Tweaking Your FICO Credit Score To Above the National Average!

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For many years, your FICO credit rating was a valuable secret known only to bankers and lenders. With the FACT Act, legislators decided that it was important for individuals to know not only what their personal credit ratings are but how those scores are calculated so we could figure out how to improve them.

There one trusted company who calculates your credit score is the Field, Isaac Company commonly referred to as FICO. They designed the concept of the FICO scores as a credit gauge. They are the undisputed experts in the industry and are used by the vast majority of lenders and credit bureaus.

Here are some few facts about the FICO score you need to know:

... FICO scores are an accurate snapshot of your credit history.
... Scoring ranges from a low of 300 to a high of 850.
... Most loan companies make decisions based on FICO scoring.
... The higher your score, the lower your interest rate on borrowing.

Just so you know where you stand, the average FICO score in the United States is 723. This is considered acceptable but not outstanding. Our FICO score, for example, is 828 and allows us access to almost any credit we desire. It's a powerful tool when used wisely.

As stated, FICO scores range between 300 and 850. Here is what this means to you:

... Score over 750: Excellent rating. You will obtain credit easily.
... Score 720 or more: Good rating: You will get credit fairly easily.
... Score 660 to 720: Acceptable rating: You can get loans. You may pay a higher interest rate.
... 620 to 660: Borderline rating: You will make lenders a little hesitant about trusting you.
... Under 620: Poor rating. You are high risk and may need a co-signer to get credit.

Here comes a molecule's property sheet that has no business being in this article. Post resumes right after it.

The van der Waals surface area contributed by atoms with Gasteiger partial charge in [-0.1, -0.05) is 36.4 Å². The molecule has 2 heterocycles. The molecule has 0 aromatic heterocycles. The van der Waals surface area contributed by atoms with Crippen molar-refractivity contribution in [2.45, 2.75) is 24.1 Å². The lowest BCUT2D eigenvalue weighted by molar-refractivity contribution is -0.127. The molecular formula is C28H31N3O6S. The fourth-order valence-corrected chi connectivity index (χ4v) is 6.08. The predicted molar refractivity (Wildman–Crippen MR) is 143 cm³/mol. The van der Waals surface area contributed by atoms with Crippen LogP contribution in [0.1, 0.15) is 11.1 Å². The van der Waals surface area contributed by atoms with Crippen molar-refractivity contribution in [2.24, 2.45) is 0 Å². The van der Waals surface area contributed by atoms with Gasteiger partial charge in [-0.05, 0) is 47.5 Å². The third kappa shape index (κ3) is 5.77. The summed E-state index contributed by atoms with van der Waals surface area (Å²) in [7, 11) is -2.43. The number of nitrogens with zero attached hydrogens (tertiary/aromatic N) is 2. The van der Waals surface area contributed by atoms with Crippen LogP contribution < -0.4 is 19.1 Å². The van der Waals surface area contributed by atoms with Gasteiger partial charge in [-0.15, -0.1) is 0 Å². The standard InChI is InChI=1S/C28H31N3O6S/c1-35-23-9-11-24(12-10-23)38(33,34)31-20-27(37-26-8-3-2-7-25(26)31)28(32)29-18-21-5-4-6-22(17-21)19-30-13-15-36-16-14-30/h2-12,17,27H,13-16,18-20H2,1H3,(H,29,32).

You also need to know that FICO scores are generally calculated (by percentage) by looking at your performance in five general credit categories:

1. Your repayment history is 35% of the scoring.
2. The amounts you owe account for 30%.
3. How long, in years, you have had credit is about 15%.
4. How much credit you have applied for and secured is another 10%.
5. The type of credit such as: credit cards, store cards, personal loans, etc. is 10%

Basically, your FICO credit score is a condensed view of your credit use. Think of it as a mathematical judgment of your creditworthiness over the prior seven years of your borrowing and repayment history. Make no mistake, the large majority of financial sources based acceptance or rejection almost completely on your credit score. This is your Report Card, if you will, of your performance in personal finance. You need to understand it.

By law, you can get a free annual credit report but your FICO score is not free. If you want to see your FICO credit rating, you will have to pay for it.

You can buy it from each of the three major credit reporting bureaus: Equifax, Experian, and TransUnion. But, there is a catch here, too. Each bureau has its own version of your FICO scoring based on the credit history they have on file for you. Each report will be a little different so you should get all three.

Now, their charge is not exorbitant, usually only $15 or $20 for each. So, if you are serious about correcting your FICO credit score, it will be well worth the small investment to get all three scores with your credit reports. This way you can see what factors need to be corrected in order to fix your credit history and get a higher FICO score.

There is an easier and less costly way to get all three scores. Field, Isaac Company has a website offering all 3 of your FICO scores in one place for one fee. Or, you can also go to and get your FICO scores directly from them. They will offer you a free 30 day trial membership which will give you your credit scores upon signup and then, if you wish to continue the membership, it will update the score as it fluctuates up and down. Yes, it does fluctuate so you need to stay informed.

There is one other avenue. If you are applying for a home mortgage you will be told your FICO credit score. Sometimes this is offered for free by the mortgage company! However, just like other lenders, the mortgage company will also make their decision and apply an interest rate to your loan based on what your FICO number is.

I hope you can see why it's important to fix your credit history and improve your FICO score to above 750.

Jim DeSantis says: Raising your FICO credit score to 750 or more yourself is easily done. Get the information you need here ==> FICO Credit Score Fixed or here ==> Fix Your Credit Report

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